So you have to implement rate-limiting and batch loading either way.

However, it's the idea of GraphQL that's the problem, because if you give people a big shotgun, most people are going to shoot themselves in their legs. As a library developer I've learned one thing, which is to restrict usage of a library as much as possible. Even though I can perfectly apply the library, most others cannot, and will abuse it in ways it wasn't intended to be used ...

The idea of GraphQL B is sound, it doesn't give any shotgun that was not there before but it does gives a very useful tool: a contract betwen front and back with static types.

Companies hyping GraphQL A, companies that provides or uses an automagical "direct access to your postgres database via graphql" do however and deserve to be shunned, and the more the better. Here I have no problem agreeing with you.

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polterguy profile image
Thomas Hansen Author

There is "GraphQL A" which means "giving direct acess to the database using graphql as an excuse".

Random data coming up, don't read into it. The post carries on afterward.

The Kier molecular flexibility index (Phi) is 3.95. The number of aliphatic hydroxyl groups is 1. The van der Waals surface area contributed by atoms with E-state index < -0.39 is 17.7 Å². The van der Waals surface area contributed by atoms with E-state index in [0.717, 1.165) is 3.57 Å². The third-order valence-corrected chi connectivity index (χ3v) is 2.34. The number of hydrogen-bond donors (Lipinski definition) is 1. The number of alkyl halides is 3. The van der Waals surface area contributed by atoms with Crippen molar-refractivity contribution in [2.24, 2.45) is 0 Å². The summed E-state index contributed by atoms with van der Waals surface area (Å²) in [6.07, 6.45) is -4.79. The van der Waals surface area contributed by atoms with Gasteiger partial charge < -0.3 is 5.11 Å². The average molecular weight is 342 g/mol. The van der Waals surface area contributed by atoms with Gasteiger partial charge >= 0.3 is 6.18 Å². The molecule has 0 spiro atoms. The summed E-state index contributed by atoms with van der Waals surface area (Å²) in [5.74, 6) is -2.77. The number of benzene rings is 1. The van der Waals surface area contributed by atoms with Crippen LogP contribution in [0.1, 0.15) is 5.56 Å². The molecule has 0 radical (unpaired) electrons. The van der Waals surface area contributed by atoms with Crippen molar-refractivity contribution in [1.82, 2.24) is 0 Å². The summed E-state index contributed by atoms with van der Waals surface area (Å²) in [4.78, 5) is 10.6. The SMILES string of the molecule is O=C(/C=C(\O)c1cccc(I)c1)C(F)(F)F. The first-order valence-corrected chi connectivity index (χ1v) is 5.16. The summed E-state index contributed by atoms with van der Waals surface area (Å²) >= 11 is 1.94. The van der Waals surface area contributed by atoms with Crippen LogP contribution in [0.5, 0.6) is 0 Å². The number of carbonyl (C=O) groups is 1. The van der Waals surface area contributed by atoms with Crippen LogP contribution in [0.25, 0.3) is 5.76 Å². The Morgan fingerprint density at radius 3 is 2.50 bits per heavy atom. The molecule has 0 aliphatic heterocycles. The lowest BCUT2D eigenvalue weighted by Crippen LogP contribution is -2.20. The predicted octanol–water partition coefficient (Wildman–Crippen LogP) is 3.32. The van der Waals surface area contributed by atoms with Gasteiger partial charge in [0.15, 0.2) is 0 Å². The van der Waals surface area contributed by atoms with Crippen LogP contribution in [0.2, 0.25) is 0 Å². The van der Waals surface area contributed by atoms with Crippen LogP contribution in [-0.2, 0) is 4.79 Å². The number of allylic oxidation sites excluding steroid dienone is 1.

The problem is that most companies are using this version ... :/

And the reason is because it's literally how GraphQL is being marketed. Both by the creators of GraphQL, and hundreds of companies setting up companies being service providers providing this as their sole service.

The idea of GraphQL B is sound, it doesn't give any shotgun that was not there before but it does gives a very useful tool: a contract betwen front and back with static types.

I agree, but see my comment above ...

do however and deserve to be shunned

Most developers don't see the difference. The particular vendor you're talking about is according to their own account "the fastest growing open source project on the planet". They've got 70,000+ stars on GitHub ...

To create an omelet you sometimes have to break a couple of eggs. Hopefully, people using such tech will search for GraphQL the next time before they start using it, and find this article, saving them from security holes the size of Niagara falls ...